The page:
As we mentioned in this blog, LinkedIn has as many members as Twitter in the UK (around 15 million). However, as the ‘go to’ social network for professionals, it is likely to have a far higher proportion of people searching specifically for business-related content and connections, rather than for celebrity news and amusing pictures of cats. Therefore, raising your event’s profile on LinkedIn is more likely to help you extend your online influence among the people that matter to you the most.
And since LinkedIn’s blogging platform is fully integrated into the wider service, publishing posts is quick and convenient. It’s simple to use, and gives you at-a-glance statistics at the bottom of every post showing how many people are reading, liking and sharing it. You can link your blog to your LinkedIn company page if you have one, and promote posts in any relevant LinkedIn Groups you’ve joined or created. Members can follow your posts even if they’re not your connections, and those that do will see any of your future posts appearing in their timelines. They can also discuss any post using a comments thread under each post, giving you more opportunities to engage people and grow your network.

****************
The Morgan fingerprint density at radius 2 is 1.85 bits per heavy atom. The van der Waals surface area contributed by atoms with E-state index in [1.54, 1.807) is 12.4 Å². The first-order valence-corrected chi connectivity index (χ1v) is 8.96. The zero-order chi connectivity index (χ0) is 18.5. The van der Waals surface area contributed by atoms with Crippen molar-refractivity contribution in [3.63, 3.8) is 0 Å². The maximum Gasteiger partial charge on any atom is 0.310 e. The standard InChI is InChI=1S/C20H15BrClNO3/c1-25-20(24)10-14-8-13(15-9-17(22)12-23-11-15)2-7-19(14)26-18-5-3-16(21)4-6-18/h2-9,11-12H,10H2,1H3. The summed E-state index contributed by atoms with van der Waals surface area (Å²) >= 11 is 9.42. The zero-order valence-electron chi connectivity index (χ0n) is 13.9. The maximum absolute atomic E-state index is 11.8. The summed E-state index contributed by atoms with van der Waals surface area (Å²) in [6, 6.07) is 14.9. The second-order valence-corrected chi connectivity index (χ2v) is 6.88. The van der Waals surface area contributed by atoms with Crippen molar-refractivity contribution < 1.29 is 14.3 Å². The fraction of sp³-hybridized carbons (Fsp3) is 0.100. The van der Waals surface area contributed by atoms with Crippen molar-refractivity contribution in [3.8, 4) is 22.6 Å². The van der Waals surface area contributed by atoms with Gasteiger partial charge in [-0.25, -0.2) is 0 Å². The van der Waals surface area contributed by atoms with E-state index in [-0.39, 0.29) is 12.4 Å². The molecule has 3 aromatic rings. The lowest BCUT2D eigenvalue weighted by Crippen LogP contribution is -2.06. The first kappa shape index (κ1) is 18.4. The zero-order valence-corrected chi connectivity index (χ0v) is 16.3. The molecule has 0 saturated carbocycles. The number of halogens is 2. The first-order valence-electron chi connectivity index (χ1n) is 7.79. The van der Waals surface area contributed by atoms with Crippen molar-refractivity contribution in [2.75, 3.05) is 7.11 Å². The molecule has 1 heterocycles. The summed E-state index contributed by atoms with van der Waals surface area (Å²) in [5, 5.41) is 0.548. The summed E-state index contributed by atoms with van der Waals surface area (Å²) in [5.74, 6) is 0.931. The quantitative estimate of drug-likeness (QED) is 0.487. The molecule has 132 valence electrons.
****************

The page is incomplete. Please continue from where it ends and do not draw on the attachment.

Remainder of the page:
Unlike your status updates, each post also has its own public link that’s shareable with anyone on the web (not just other LinkedIn members), and via any other social networks. Your LinkedIn blog posts will also show up in standard web searches. In effect, the feature functions in pretty much the same way as any third-party blogging platform, but with the added benefit of LinkedIn integration.
However, the platform’s simplicity and the fact it’s tightly bound in with the main LinkedIn service also has some disadvantages. While no third-party blogging service will give you as much control or flexibility as you can get by hosting your own, LinkedIn’s offering is less functional than most. For example, those who encounter your posts via the web rather than on LinkedIn won’t be able to comment on them unless they’re members of the service. And while you’re free to embed external content like videos, slideshows and graphics in your posts, the formatting and display options are very basic, so your blog will always have that LinkedIn look and feel. This limits the extent to which you can tie it in with your event branding. For example, although you could include a graphical header showing your event logo at the top of each post, you can’t change the typeface of your posts to match that of your marketing literature.